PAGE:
“The Feminist Movement is a Political Movement”
Liberté: In your opinion, what can Europe offer to the southern Mediterranean countries in the fight against violence against women?
Lilian Halls-French: We are fighting and we have constantly been fighting since 2003 for a Europe that rejects any cooperation with the countries that do not respect the partnership agreements that they have signed related to fundamental freedoms. For us, Europe which considers itself a bearer of democratic values, or at least affirms it particularly when it comes to women’s rights, should implement these values and enforce them in the countries with which there are partnership agreements.
Do you think that Europe should put pressure on the Arab South Mediterreanean countries on this issue?
LH: I think that Europe should put pressure in the framework of the development or partnership agreements with these countries so that democracy is upheld, which means in particular a political system that respects gender equality and women’s rights. But I also think that these countries should not be waiting for Europe to draw their own path.
But what if nothing is done, since it seems that there’s no political will in these countries when it comes to this issue
LH: There’s no political will, and unfortunately there’s no political will in the European countries either. The discrimination against women in Europe is much more hidden. In fact, we have all the possible laws, but these laws are not implemented and there exists a considerable gap between progressive legislations and the reality on the ground.
How could that be when the mobilization of women and their economic power exist [in Europe]?
LH: How can we envision having a strong feminist movement in an international context such as the one we see today where the progressive movement and the democratic movement are weak and where we see a significant rise in the far-right populist movements? The feminist movement, which I consider a political and progressive movement that challenges the established order, is at the moment fragmented, divided and relatively weakened. Moreover, it doesn’t benefit from the support of democratic parties or governments. We have a sort of illusion that things are changing, moving forward or that the word has been liberated, but unfortunately it’s far from being the case.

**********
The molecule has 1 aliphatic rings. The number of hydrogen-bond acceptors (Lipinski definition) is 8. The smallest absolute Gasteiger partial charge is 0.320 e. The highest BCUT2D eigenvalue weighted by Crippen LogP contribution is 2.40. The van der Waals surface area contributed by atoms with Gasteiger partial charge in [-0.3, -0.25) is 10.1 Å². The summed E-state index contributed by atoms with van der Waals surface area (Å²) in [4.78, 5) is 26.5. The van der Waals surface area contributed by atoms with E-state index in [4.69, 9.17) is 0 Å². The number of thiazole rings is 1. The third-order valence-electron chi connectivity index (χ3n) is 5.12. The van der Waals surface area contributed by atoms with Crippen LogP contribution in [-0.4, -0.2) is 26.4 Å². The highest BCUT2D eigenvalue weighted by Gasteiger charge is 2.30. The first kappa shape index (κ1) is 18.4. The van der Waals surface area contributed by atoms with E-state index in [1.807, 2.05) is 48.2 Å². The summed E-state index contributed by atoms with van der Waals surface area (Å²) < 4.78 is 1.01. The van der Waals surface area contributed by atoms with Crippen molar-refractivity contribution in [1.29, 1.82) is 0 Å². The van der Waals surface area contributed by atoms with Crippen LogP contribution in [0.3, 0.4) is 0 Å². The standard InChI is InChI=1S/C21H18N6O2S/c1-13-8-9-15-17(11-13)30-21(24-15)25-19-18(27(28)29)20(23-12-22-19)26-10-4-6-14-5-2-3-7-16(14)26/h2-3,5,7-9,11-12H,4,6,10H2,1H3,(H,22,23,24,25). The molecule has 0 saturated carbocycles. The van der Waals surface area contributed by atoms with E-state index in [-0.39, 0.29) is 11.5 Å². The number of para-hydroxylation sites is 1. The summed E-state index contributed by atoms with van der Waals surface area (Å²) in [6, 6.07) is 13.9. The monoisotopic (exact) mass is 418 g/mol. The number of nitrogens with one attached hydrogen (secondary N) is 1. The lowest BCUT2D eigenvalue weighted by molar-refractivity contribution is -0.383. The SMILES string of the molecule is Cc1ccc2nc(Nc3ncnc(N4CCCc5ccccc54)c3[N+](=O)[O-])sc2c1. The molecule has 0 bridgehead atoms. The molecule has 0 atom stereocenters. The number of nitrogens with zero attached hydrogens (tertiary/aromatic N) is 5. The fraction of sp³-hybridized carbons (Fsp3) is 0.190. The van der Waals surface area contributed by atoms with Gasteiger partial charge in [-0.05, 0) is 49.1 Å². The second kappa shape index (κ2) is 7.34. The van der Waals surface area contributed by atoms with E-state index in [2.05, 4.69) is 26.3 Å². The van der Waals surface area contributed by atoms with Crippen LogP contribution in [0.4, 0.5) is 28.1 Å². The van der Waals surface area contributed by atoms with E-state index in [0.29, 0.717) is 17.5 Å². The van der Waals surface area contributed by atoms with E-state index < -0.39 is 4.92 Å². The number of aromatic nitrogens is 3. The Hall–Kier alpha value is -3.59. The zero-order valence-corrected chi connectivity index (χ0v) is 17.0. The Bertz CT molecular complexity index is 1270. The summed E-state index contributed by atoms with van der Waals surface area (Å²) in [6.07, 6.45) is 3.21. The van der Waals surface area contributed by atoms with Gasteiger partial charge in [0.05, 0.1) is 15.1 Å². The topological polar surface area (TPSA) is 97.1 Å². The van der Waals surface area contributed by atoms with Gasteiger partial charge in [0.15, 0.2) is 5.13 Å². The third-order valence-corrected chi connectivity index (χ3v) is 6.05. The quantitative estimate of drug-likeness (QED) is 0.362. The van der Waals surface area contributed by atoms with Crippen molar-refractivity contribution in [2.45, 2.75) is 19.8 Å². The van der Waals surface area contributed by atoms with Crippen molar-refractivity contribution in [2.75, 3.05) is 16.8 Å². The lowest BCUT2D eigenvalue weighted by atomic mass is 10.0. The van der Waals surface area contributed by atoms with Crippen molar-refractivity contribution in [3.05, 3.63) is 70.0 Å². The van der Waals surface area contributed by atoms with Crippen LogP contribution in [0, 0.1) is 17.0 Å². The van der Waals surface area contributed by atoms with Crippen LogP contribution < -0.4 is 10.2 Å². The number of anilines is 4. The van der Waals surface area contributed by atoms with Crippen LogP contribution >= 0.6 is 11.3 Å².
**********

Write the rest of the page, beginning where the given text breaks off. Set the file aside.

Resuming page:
We cannot concretely transplant into Arab countries the same values, the same rules and regulations of European women’s struggle as there are many differences be it on the economic, cultural or, most importantly, religious level.
LH: I can tell you that our pride in the EuroMed Feminist Initiative is that we have proven the opposite. When I went to Jordan in 2009, I was told that it was the first time that they had listened to a European woman who had come not to support Arab women but to explain the problems that European women encounter and to seek solidarity. We rejected a discourse that said “let us save these poor Arab women” when these women have very powerful organizations and fight admirable battles.
Different degrees obviously exist. The weight of religion is definitely heavier and legislations are largely less advanced. However, the root causes of dominance and oppression are the same. The difference between us is that, when it comes to women’s rights, formal rights are definitely less advanced in southern Mediterranean countries, whereas in Europe we have a significant gap between formal rights and effective rights.
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